Portland and yes it is (mostly) Great.
#Firstworldproblems no 1: being irritated by the OpenTable booking message telling me I can only have the table for a two hour slot.
#Firstworldproblems no.2 : being called by the restaurant two days before the booking, to remind me about the two-hour slot, in case I hadn’t seen it on the screen during booking, not to mention the email confirmation I received subsequently.
It’s one of my particular bugbears, the two-hour table slot. Little are they to know that I eat my food at warp factor ten. In the land of quick eaters, I am queen. I’m not proud of it and I do sort-of chew my food, but in my excitement to taste absolutely everything, I am afraid that there is a little speed greed. Unless I have been sucked into tasting menu torture, spending more than an hour in a restaurant is a major accomplishment and so I never actually worry that I will breach the two-hour deadline, but I don’t ever want to be watch-watching.
But here, we had plenty of time to eat dessert and much else. This was my second visit, the first having been a solo outing. I have toyed with solo dining, the advantage of which is that I can concentrate on the food in a peace and quiet sort of way. It’s a different experience to eating with others and the interaction with the waiting staff is often more interesting. What I gain in concentration though, I lose in variety, not being able to fork the food off everyone else’s plates. Unlikely to be a regular feature then.
A foodie favourite within minutes, everybody was talking about it. There is a special ingredient for some new openings which acts like a magnet.
It will do no harm that your father is Nicholas Lander, and your mother Jancis Robinson.
I like the whole set up here, the sparse decor, the wooden school chairs, the bare filament lightbulbs – you get the idea; yet another Hackney moves west restaurant. I am not sure that I am so keen on the jars of unrecognisable vegetables arrayed on the back shelf, the contents in various stages of pickling, like a school chemistry lab.
My first visit brings good bread, repeated on the second visit and accompanied by butter topped by shaved ox heart, like grated truffle, the slight revulsion at the eating of which I ignore, because it tastes so damned good. Highlights of that meal are the ultra-fresh turbot, white asparagus and samphire and the creamy ceviche scallops, in a limey buttermilk, with a blanket of with ultra-thin radish discs and a sort of star pattern of buttermilk splattered over the plate, as if a bomb had been dropped. A side dish has to be returned as it is too salty. The meal is also let down by the dessert, the yuzu curd with green tea ice cream, which is unexpectedly cold and in my opinion the worse for it. I see on my subsequent visit that they describe it as frozen.
Having not been completely blown away by my first visit, I decide to return with a jetlagged C and taking advantage, I suggest that we share the starters. As he is distracted, he agrees. Typically, this is the only time when I really do not want to give away my choice of starter, the barbecued white asparagus, smoked hollandaise and summer truffle. Like a little crown, short spears of chargrilled asparagus stand upright, keeping guard over a gooey, rich hollandaise which seeps out, slightly burnt and crisp at the edges, dusted with truffle and what appear to be the softest gratings of Parmesan. Simply spectacular. C’s bonito, sesame and pickled seaweed does not stand a chance against that umami bomb, pretty though it is.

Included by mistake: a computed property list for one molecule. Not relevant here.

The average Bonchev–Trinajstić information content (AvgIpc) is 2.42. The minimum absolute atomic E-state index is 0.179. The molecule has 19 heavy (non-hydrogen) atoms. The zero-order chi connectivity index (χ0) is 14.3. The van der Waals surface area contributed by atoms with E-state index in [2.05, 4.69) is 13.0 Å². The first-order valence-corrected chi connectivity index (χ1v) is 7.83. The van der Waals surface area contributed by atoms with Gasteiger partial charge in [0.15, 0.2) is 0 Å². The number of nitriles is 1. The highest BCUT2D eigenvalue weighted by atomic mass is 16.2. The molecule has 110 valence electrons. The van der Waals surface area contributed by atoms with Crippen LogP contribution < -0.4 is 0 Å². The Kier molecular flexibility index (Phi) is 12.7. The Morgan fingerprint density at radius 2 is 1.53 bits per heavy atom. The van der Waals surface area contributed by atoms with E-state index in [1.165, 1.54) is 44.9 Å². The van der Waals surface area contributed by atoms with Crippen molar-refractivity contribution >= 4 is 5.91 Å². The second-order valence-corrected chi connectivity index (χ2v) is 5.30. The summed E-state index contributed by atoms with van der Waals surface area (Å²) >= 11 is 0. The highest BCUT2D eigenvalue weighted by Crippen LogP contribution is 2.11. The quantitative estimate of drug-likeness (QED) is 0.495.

I do not resist the turbot, this time prepared with tropea onions, cider and brown butter (£30). Wilted spring onions drape themselves alongside sweet sliced onions, covering the perfect turbot, the onions charred at the edges and a foamy cream sauce adding the final layer of flavour. Again, not a foot wrong in this dish, all sweetness, depth, subtle charring and cream.
I am afraid that I am not able to resist the call of the entirely unecessary side dish of crispy potato millefeuille. The thinnest slices of potato, deep-fried into two perfect rectangular wedges, these might well be my death-row side dish. C is nonchalant about them and I wonder what sort of man I have married.
Dessert, a cherry cheesecake, is much better than the yuzu curd, but it’s more a soft foamy cheese than a cheesecake, spooned onto plump juicy semi-sweet cherries, the killer ingredient being the caramelised white chocolate, grated over the top. Caramelised white chocolate is my new object of desire.
With the hand of time looming over us, we do not linger and are in and out in just over an hour. I notice that the restaurant is still only half full.
Verdict: East meets West in this inventive, interesting restaurant. There are no frills other than those found on a girolle and the food is well-prepared, originally presented and most importantly it tastes great. It isn’t perfect, it isn’t the best restaurant opened in the history of mankind despite the early reviews, but it is a very good choice for those of us who don’t live in Dalston but still want the excitement of new-wave cooking and who care more about the food than the decor, not that I don’t like it, but modern Spartan isn’t everyone’s idea of a comfortable night out. Oh and the wine list is very good, but that’s hardly a surprise.